Destiny on pressures as OCE ‘import’: “I have to prove I’m a top player… to pave the way”

The Immortals support is “really happy” to be finding his feet in the LCS.

Mitchell “Destiny” Shaw is playing for all the aspiring Oceanic pros back home in Australia and New Zealand every time he loads onto the Rift on the LCS stage.

At least, that’s how the Aussie star says it feels sometimes.

As one of the frontrunners to leave the now-defunct OPL and jetset overseas ⁠— first to Europe, and now America ⁠— he understands eyes are on him, at home and abroad, to prove Oceania has a place on the League of Legends world stage.

His first year wasn’t the greatest either. A rich Origen outfit stacked to the brim with European stars like Barney “Alphari” Morris and Elias “Upset” Lipp, as well as Shaw, found strong results in Spring, but a shock benching for the Aussie set in motion a tenth-place finish for what many now see as a leading basket case in the LEC.

Despite that, Destiny has found himself on a strong Immortals roster. His voice in the support role is a key part of the lineup, alongside former Origen ally Andrei “Xerxe” Dragomir and another Oceanic superstar, Kiwi bot laner Quin “Raes” Korebrits.

And now he’s setting about proving OCE has a spot at the top.

“I would say I definitely feel a responsibility… that I have to prove I’m capable of being a top player here… to pave the way,” Destiny said on the LCS broadcast after Immortals clinched their fourth win on Monday morning.

“I felt very stagnated playing in Oceania, I think it’s very hard there to go from winning domestically to challenging internationally. The gap is just so huge. Playing here [in the LCS system] makes it a lot easier for me, and players to improve.

“The Oceania takeover is slowly happening. We’re getting developed!”

Destiny ⁠— and the rest of the Immortals roster ⁠— have already begun defying expectations hung around their necks in the early LCS preseason too.

In fact, the team has risen to a 4–5 record. The win/loss run leaves them in seventh place, but they lie in wait just a single positive result away from heavyweights like Team Liquid and Evil Geniuses. The Immortals are already looking like “playoff dark horses.”

“Coming into playoffs, we obviously have to lock that in first, but we’re looking good. We’ve got a lot of fire, we’ve got a lot of fuel,” the Australian support continued.

“We’re doing better than expected, than what most people saw of us coming in from the offseason. We have a lot of things to improve on too, but I think that’s a good thing to say when you have a lot of rookies, right?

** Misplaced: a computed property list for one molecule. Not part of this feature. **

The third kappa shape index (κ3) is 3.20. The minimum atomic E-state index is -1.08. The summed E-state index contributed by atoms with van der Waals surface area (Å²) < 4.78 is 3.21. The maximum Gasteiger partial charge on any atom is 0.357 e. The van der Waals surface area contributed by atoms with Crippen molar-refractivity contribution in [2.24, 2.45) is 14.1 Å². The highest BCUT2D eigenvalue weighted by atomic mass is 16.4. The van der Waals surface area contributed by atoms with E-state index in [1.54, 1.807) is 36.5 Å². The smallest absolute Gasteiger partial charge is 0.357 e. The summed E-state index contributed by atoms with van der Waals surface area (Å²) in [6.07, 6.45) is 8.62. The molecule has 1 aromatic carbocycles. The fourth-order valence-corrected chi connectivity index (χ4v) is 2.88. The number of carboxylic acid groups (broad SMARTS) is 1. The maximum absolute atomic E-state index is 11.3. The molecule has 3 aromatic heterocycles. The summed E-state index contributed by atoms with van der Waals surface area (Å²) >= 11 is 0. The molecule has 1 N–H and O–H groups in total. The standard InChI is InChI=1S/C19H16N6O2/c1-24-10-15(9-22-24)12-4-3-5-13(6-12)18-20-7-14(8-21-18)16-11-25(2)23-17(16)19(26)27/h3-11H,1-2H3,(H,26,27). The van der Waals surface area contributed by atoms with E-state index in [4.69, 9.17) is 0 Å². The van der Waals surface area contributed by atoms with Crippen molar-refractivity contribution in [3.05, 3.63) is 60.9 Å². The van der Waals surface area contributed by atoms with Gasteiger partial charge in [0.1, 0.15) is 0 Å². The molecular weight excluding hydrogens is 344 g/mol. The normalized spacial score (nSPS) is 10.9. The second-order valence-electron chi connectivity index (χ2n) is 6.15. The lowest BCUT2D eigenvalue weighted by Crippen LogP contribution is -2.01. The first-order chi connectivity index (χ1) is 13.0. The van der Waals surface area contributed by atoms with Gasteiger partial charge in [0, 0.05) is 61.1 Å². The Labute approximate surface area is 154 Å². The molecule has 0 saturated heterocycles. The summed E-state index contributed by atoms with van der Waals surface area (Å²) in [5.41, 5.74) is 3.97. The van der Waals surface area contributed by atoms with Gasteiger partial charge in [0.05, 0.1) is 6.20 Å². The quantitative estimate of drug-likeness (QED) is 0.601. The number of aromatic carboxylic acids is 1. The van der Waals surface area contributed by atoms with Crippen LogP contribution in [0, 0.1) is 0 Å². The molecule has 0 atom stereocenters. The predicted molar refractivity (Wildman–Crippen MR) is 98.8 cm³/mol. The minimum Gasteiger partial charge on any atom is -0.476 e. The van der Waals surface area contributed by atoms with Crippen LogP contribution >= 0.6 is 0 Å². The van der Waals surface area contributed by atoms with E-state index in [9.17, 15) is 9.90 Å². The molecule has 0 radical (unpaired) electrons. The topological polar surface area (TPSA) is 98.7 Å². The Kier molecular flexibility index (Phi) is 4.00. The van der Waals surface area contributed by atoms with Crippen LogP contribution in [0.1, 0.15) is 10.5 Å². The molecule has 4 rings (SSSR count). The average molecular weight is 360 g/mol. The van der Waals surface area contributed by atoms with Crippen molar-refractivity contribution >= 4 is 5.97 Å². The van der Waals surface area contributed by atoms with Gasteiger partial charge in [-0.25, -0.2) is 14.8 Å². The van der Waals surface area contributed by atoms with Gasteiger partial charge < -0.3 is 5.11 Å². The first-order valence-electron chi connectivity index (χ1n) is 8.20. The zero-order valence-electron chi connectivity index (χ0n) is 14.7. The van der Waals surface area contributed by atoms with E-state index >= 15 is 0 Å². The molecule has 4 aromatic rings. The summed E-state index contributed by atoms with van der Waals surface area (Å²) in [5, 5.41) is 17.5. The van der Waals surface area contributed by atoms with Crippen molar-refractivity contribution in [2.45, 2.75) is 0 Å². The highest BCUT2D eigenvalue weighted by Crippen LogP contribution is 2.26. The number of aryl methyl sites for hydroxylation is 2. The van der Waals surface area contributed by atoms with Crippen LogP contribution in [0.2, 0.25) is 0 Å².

“The team is getting better, week on week we’re improving. We’ve had good games against the top teams, and bad games as well. I’m interested to see how we progress.”

Destiny and Raes first played together back in 2018 with the Chiefs.

And finally, Shaw touches on the bot lane every Oceanic fan has been keeping an eye on since it was first revealed by Snowball Esports back in Nov. 2020: the reunion of the Chiefs duo Raes and Destiny, who last played together in 2018.

“It feels really good to play with Raes again,” he said.

“The bots are so much better here… [but] we have shown that we can play the mid game really well.We’re one of the smarter duos when it comes to playing the map, and in terms of laning we’ve had some… hiccups, but I’m convinced we’re improving.

“All in all, I’d say I’m just really happy to be here.”

Destiny, Raes, and the Immortals continue their hunt for a spot in the LCS playoffs on Saturday afternoon, against this season’s surprise package Dignitas (6–3).

The Oceanic domestic league, now called the LCO, returns this week as well. The opening matchday for the new-look league will be on Tuesday at 6pm AEDT. Pentanet and Mammoth are locked in to open proceedings as the tournament gets underway.

Isaac McIntyre

Isaac McIntyre is Snowball Esports' editor in chief and head of editorial, leading coverage on Oceanic & Asia-Pacific gaming talent at home and abroad.

PhotographyRiot Games
Isaac McIntyre
Isaac McIntyre
Isaac McIntyre is Snowball Esports' editor in chief and head of editorial, leading coverage on Oceanic & Asia-Pacific gaming talent at home and abroad.



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